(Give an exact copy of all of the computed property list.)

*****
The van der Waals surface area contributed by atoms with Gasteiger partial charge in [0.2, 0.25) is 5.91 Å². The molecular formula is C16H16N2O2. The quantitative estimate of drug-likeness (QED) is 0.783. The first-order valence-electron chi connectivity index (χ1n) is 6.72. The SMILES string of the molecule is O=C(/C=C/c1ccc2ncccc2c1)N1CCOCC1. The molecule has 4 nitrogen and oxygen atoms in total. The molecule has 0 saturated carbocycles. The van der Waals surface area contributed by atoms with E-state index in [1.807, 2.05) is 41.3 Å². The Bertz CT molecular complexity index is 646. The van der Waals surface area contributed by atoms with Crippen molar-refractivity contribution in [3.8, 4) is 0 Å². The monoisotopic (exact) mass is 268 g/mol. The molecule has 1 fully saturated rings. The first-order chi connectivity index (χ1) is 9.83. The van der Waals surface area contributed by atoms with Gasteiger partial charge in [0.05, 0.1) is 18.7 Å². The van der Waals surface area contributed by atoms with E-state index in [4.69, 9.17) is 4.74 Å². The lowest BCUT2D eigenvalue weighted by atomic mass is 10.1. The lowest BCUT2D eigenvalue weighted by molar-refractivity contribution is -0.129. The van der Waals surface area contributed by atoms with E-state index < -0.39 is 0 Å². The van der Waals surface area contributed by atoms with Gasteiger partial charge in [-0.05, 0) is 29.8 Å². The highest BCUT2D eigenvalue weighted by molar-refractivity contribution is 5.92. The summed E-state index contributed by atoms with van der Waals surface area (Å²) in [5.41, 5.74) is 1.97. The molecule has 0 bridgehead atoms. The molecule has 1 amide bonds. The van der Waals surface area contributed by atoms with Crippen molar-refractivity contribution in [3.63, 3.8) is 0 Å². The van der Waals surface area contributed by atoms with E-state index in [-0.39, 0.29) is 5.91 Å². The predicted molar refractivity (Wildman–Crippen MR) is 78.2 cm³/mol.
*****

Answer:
The van der Waals surface area contributed by atoms with Gasteiger partial charge in [0.2, 0.25) is 5.91 Å². The molecular formula is C16H16N2O2. The quantitative estimate of drug-likeness (QED) is 0.783. The first-order valence-electron chi connectivity index (χ1n) is 6.72. The SMILES string of the molecule is O=C(/C=C/c1ccc2ncccc2c1)N1CCOCC1. The molecule has 4 nitrogen and oxygen atoms in total. The molecule has 0 saturated carbocycles. The van der Waals surface area contributed by atoms with E-state index in [1.807, 2.05) is 41.3 Å². The Bertz CT molecular complexity index is 646. The van der Waals surface area contributed by atoms with Crippen molar-refractivity contribution in [3.8, 4) is 0 Å². The monoisotopic (exact) mass is 268 g/mol. The molecule has 1 fully saturated rings. The first-order chi connectivity index (χ1) is 9.83. The van der Waals surface area contributed by atoms with Gasteiger partial charge in [0.05, 0.1) is 18.7 Å². The van der Waals surface area contributed by atoms with E-state index in [4.69, 9.17) is 4.74 Å². The lowest BCUT2D eigenvalue weighted by atomic mass is 10.1. The lowest BCUT2D eigenvalue weighted by molar-refractivity contribution is -0.129. The van der Waals surface area contributed by atoms with E-state index < -0.39 is 0 Å². The van der Waals surface area contributed by atoms with Gasteiger partial charge in [-0.05, 0) is 29.8 Å². The highest BCUT2D eigenvalue weighted by molar-refractivity contribution is 5.92. The summed E-state index contributed by atoms with van der Waals surface area (Å²) in [5.41, 5.74) is 1.97. The molecule has 0 bridgehead atoms. The molecule has 1 amide bonds. The van der Waals surface area contributed by atoms with Crippen molar-refractivity contribution in [3.63, 3.8) is 0 Å². The van der Waals surface area contributed by atoms with E-state index in [-0.39, 0.29) is 5.91 Å². The predicted molar refractivity (Wildman–Crippen MR) is 78.2 cm³/mol.